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Tyler Hamilton Admits Doping, Retires From Cycling

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Tyler Hamilton admits doping

US Road Champion Tyler Hamilton has tested positive for a banned steroid during an out-of-competition exam. Facing expulsion for a second offense, Hamilton will admit to doping, retire from cycling, and focus on his struggle with depression. In his CN interview Hamilton cops to a somewhat isolated incident where he recently took antidepressants which contained banned steroids. As these substances are the source of the positive test, this would not call into question his national road title.

Hamilton's announcement, coming in an 11am EDT press teleconference hosted by his Rock Racing team, ends one of the most wrenching sagas in US Cycling history. Hamilton elevated himself from a Lance Lieutenant to a grand tour captain and occasional, improbable hero. In both the 2002 Giro d'Italia and 2003 Tour de France he soldiered on after breaking bones in crashes. In the former, he became a legend for finishing second overall after breaking his shoulder, grinding down several teeth in the process. In the latter, Hamilton overcame the disappointment of an early crash at the Tour to again endure the unthinkable, even winning a stage. This same season saw wins at Liege-Bastogne-Liege (the only American Monument victory) and the prestigious Tour de Romandie. This success and the extreme suffering he endured contrasted his polite, genteel public face and made Hamilton one of the most prominent cyclists in US history.

So when it all came crashing down after a string of suspicious blood values eventually yielded a confirmed positive test, followed by an embarrassing trial, the fall was dizzying. Hamilton became a pariah, his trial a low point for the sport, and his eventual return was met with resistance, particularly when his name came up in the Operacion Puerto files. Now, at the bitter end of it all, comes word that Hamilton suffers from depression, which is either a consequence of his chemical abuse or an explanation for it. 

The field of psychology has introduced ambiguity into the concept of personal responsibility over the last 100 years. A lot of mental illness that used to go undiagnosed we now understand, and a lot of people we might have called "deviants" are now seen (often rightly, I think) as helpless victims. Hamilton apparently suffers from a fairly significant, lifelong case of depression, which was diagnosed in the middle of the peak years of his career, which is also when his past doping offenses took place. Depression isn't black-and-white, and I have nothing insightful to add here, but it's safe to say that his condition and his more serious doping matter are likely not unrelated.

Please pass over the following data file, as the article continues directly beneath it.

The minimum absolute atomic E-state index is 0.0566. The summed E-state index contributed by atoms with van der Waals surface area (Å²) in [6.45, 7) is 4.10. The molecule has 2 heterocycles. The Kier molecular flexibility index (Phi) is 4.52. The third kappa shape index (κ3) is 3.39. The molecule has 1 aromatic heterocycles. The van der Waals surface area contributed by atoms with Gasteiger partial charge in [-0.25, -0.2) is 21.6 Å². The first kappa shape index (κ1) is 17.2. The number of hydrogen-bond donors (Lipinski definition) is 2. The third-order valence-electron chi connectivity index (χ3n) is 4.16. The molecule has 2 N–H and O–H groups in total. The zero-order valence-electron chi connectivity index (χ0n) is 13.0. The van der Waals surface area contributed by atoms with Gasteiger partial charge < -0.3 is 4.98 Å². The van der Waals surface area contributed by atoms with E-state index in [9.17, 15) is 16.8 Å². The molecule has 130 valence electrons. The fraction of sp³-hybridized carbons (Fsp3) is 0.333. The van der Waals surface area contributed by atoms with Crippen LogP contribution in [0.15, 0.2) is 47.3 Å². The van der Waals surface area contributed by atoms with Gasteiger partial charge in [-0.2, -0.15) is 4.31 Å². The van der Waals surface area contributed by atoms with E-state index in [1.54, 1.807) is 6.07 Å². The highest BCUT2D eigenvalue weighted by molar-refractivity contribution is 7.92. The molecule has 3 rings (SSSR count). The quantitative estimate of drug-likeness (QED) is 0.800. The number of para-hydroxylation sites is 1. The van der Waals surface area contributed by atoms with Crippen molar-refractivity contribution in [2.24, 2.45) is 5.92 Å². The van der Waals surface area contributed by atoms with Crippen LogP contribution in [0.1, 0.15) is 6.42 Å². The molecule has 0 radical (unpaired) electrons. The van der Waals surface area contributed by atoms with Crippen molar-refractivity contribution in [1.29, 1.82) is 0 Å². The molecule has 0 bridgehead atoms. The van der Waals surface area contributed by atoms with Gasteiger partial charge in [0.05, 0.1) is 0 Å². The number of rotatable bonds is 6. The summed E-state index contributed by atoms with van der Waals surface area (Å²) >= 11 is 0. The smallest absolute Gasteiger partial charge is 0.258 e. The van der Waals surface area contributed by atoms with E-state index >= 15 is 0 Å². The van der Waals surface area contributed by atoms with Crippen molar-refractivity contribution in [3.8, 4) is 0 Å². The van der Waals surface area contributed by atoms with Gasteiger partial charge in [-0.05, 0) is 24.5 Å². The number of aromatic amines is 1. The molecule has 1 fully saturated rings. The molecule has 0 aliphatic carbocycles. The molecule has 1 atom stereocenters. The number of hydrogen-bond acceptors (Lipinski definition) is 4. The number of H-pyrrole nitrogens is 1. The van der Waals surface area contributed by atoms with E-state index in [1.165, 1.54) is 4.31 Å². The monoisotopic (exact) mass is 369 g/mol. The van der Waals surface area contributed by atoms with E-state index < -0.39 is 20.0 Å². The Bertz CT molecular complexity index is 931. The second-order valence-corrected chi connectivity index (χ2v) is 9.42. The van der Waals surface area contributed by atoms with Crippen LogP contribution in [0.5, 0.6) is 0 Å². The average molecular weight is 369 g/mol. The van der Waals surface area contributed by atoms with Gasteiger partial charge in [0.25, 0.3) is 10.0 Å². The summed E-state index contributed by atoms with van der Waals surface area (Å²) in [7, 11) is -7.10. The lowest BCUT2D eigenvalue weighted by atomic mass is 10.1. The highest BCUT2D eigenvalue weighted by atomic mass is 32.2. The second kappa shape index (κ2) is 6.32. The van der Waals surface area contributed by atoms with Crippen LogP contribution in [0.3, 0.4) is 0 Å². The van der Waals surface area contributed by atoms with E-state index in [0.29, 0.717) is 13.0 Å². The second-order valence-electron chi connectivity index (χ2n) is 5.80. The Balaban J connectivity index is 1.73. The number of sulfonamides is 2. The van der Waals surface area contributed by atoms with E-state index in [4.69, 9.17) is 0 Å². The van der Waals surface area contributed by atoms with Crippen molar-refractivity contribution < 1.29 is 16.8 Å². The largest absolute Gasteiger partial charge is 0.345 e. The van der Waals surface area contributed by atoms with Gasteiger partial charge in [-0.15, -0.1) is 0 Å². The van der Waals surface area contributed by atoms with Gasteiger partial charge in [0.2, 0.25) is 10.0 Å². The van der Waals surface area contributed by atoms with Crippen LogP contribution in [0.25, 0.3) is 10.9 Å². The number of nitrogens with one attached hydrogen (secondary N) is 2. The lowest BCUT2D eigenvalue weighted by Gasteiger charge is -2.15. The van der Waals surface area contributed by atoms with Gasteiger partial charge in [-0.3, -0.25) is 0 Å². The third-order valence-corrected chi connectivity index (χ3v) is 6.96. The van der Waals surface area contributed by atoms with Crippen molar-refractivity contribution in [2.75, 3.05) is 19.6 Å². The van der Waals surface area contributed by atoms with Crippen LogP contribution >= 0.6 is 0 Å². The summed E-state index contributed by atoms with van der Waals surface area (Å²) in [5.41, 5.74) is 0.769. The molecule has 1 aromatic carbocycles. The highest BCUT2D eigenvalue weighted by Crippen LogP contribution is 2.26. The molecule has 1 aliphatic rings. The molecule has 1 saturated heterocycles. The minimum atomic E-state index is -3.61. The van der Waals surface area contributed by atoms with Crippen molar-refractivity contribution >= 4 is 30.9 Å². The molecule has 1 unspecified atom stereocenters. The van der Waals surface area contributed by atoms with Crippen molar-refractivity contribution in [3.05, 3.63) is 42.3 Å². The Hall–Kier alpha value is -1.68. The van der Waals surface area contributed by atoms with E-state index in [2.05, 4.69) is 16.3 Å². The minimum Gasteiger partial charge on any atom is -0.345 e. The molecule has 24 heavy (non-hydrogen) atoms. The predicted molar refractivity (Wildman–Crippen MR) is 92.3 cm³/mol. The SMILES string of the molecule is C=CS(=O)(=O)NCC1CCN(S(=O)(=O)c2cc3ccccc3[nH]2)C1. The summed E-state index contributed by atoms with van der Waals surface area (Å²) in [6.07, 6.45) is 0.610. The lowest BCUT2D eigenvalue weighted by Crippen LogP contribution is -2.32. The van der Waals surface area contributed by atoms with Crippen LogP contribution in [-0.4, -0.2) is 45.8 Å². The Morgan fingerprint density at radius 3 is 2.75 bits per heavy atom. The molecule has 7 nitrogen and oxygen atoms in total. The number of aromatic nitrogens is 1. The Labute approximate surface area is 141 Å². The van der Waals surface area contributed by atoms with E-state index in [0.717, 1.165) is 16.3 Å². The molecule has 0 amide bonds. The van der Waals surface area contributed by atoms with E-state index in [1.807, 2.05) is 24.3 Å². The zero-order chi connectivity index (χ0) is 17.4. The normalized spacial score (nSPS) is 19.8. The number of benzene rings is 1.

I will also note that Hamilton's transgressions arose in one of the sport's more difficult periods for riders. The climate of cycling at present is officially intolerant of doping, and with a real enforcement regime taking place riders have a reason to stay clean (along with the knowledge that it's on them if they don't). Prior to the Festina scandal in 1998, it's fair to say that the entire sport was so thoroughly complicit in doping that no rider could possibly be held responsible. But between Festina and Operacion Puerto -- encompassing all of Hamilton's productive years --the sport was outwardly proclaiming a new dawn, while quietly permitting business as usual. For a rider, you were told that you could be caught, and if it happened you'd be hung out to dry, but at the same time so little effort went in to stopping cheating that the clean riders didn't stand much of a chance. Only the strongest characters waded through cleanly, maybe successfully.

Hamilton was obviously not one of the stronger ones. He cheated, he committed crimes against the sport he loved and we still love. He did it for money and fame, and possibly toTyler Hamilton tests positive appease some demons. He took foolish risks, continuing to dope even after the testers made it clear they were on to him. And it destroyed him in the process.

I suspect he is unwell, because if he were well he probably would not have made such foolish, horrible choices. To still be doping, even as one of the most suspect, most-watched riders on the planet, is just... obtuse. But I won't forget that 2002 Giro. Doping made him faster, but the suffering still seems real. I won't forget Hamilton's Massachusetts roots, for personal reasons. If this doesn't sound too strange, I am glad he is out of the sport, and I will be rooting hard for him to find a happier life.

[One aside: we made a little "news" when an earlier, unsourced version of this story was making the rumor rounds, and wound up being attributed to the Podium Cafe. The fact that the story wound up being true doesn't change the fact that the prior rumor was unsourced and not really a story. And if we weren't wrong about the underlying item, well, I'd prefer we were.]

Top photo, copyright Mark Blacknell, Bottom photo copyright Lyne Lamoureux, Podium Insight. Used with permission, all rights reserved.